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December 1, 2014
Vol. 72
No. 4

Engineering for Everyone

As schools introduce more engineering activities, six principles will help girls and minority students embrace the E in STEM.

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The National Science Foundation coined the term STEM in the 1990s as a shorthand way to express the importance of science, technology, engineering, and math to future prosperity. But until recently, K–12 educators gave relatively little attention to the E in STEM.
Engineering may soon be receiving its due. The new Next Generation Science Standards (NGSS Lead States, 2013) make it a national priority to help U.S. students understand the human-made (that is to say, engineered) world in which we live. Many states have also modified their standards to integrate engineering with science.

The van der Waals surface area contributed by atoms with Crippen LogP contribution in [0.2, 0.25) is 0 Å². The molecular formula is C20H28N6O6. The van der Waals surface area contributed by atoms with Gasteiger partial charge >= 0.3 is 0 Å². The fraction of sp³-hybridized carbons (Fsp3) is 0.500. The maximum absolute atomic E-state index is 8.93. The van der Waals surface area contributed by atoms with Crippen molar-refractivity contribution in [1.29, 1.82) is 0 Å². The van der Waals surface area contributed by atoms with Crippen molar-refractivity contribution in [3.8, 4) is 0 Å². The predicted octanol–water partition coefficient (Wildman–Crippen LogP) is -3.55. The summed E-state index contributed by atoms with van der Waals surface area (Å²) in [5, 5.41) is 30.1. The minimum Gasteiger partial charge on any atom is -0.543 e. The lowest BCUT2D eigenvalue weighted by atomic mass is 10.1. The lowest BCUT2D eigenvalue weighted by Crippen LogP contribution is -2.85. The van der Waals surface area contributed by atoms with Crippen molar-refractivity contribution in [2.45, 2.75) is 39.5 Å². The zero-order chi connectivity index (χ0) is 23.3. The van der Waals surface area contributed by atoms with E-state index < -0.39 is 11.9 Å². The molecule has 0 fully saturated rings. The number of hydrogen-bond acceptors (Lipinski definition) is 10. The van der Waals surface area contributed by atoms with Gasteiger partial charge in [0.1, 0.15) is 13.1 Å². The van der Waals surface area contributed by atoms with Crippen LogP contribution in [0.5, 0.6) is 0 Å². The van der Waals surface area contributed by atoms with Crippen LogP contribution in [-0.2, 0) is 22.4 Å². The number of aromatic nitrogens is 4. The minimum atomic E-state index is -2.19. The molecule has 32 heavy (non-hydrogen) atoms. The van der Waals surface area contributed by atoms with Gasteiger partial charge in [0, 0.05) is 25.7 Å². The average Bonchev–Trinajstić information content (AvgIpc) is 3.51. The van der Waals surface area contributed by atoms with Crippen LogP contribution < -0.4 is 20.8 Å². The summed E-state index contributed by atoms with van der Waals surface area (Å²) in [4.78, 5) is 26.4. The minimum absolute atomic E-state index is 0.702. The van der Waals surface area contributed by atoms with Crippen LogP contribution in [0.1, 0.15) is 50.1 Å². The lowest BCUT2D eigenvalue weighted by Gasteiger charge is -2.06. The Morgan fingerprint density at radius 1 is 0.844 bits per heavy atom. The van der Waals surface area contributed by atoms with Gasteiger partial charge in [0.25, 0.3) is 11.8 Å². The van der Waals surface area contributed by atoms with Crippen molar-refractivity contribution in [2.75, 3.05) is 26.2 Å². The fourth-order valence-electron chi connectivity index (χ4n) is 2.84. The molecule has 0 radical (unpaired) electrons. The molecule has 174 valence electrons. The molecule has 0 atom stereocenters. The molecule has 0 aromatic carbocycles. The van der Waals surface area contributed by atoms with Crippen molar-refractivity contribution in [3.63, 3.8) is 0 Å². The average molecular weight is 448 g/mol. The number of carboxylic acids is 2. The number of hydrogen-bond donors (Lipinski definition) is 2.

But as educators introduce engineering into elementary, middle, and high school classrooms, they face a challenge: how to design educational experiences that are engaging and effective for all students. Making engineering instruction more inclusive is important because women and minorities are disproportionately underrepresented in engineering fields in the United States. Most schools have a way to go in terms of inviting everyone into the field.
For example, school-based engineering activities traditionally highlight competitive, decontextualized projects—which fail to attract students who value cooperative work and real-world tasks. Engineering challenges that demonstrate how engineering can help people or society would engage a wider group.
So how do we get to inclusivity?

Six Principles for Inviting Everyone

Curriculum developers associated with the Museum of Science, Boston have identified six design principles that educators can use to ensure that classroom instruction, activities, and materials in engineering engage all students—including students from underrepresented and underperforming populations. We identified these principles while developing the Engineering is Elementary (EiE) curriculum, which guides students through engineering activities based on authentic problems, but the principles can be applied to engineering activities or units in any classroom.